Homes in the Shadow of a New Housing Economy


For over half a decade, housing industry experts have noted concerns over “shadow inventory” and how this could pose challenges to any housing recovery. Shadow inventory is defined as the number of homes that have seriously delinquent mortgages or have been foreclosed on but have been kept off the market. Lenders and servicers are still trying to get rid of the REO backlogs and the questions remain about why the homes are kept off the market. The general response from banks is to keep home prices from falling dramatically. Others have speculated the reasons for the shadow inventory are motivated by political considerations.

The amount of shadow inventory prior to the recession was a little below 500,000 units.  Michael Gapen, Chief U.S. Economist for Barclays Capital, wrote in his 2014-2015 US Housing Market Outlook, “As of December 2013, we estimate that there were about 2.3 million housing units in shadow inventory, down from 2.9 million units in December 2012, Falling shadow inventory, along with lean inventories of existing and new homes, supports a better pricing and building environment,” continued Gapen.  “In other words, despite remaining elevated relative to any previous historical episode, excess housing inventory now casts a smaller shadow over the housing market and our forecast calls for that shadow to diminish further.”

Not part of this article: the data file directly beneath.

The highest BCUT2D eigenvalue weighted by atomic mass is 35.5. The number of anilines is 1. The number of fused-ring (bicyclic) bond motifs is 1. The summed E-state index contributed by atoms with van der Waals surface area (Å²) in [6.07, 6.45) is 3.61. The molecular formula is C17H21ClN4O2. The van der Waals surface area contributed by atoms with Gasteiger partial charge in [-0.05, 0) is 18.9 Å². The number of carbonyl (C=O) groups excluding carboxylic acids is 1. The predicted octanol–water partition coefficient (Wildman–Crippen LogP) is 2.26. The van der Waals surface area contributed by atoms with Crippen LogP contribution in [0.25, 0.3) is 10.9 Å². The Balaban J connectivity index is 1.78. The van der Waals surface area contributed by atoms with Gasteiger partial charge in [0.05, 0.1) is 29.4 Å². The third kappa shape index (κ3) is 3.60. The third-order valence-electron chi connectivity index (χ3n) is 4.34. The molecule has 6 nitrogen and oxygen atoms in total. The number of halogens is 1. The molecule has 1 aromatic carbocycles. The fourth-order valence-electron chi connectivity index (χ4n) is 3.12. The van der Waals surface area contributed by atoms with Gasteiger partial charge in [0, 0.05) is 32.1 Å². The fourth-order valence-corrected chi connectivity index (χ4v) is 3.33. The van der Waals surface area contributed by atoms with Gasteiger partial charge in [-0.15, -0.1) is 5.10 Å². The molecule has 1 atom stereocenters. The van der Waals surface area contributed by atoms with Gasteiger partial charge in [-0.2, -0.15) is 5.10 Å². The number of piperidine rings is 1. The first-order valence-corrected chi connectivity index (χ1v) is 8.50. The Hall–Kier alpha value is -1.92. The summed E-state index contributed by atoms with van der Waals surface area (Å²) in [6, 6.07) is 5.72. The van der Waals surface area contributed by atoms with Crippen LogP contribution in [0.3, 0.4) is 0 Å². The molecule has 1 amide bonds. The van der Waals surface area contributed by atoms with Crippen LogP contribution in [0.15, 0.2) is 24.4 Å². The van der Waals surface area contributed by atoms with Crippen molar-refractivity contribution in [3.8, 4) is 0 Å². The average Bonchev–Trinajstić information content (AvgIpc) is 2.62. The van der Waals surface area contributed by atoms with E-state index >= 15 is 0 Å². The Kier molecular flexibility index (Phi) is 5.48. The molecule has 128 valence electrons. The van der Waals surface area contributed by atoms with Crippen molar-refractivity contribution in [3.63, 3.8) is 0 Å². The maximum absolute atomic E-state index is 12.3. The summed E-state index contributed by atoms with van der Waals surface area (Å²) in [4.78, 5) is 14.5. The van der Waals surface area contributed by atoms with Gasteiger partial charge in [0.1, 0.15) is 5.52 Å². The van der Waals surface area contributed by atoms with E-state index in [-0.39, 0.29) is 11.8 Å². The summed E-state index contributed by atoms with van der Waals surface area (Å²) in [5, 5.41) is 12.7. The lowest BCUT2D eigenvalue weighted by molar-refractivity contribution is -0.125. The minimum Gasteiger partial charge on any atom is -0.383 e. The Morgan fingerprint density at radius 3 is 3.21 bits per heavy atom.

CoreLogic’s latest estimate is 1.7 million units of shadow inventory properties; they consider this the lowest number since late August 2008. While the numbers of shadow inventory are trending downward, there’s another piece to the story.

CoreLogic’s Chief Economist, Mark Fleming, said that the whole story isn’t told using the traditional view of shadow inventory. He looks at the shadow inventory/ housing recovery dynamic in two ways. In a CoreLogic Insights writing titled “The Rise of Housing Obsolescence and Shadow Demand”, Fleming notes the declining sales of new and existing homes in March 2014 compared to a year earlier and the greater drop in purchase mortgage applications.

Fleming agrees with National Association of Realtors (NAR) Chief Economist Lawrence Yun who always cites low inventory as one cause of slow sales and faster than normal price increases. Fleming says that the number of existing homes for sale is close to the amount for sale in the earlier part of the last decade, “There are even fewer homes for sale that do not suffer from housing obsolescence – properties that are no longer desirable because their characteristics do not match what buyers are looking for in a home.”

These homes are located in areas that are no longer popular, or they don’t have the amenities that buyers want.  This decreases the amount of homes buyers actually want, adding to the shadow inventory. The buyers that are waiting on a home selling with the desirable parameters are the “shadow demand”.

What do you think the solution is in reducing shadow inventory? Do you think that a part of this is politically motivated or that buyers are waiting on a desirable home?


Business Insider. “Remember The Housing Market ‘Shadow Inventory’ That Had Everyone Completely Freaked Out?” 17 June 2014.

Mortgage News Daily. “Giving New Meaning to Shadow Inventory” 17 June 2014.

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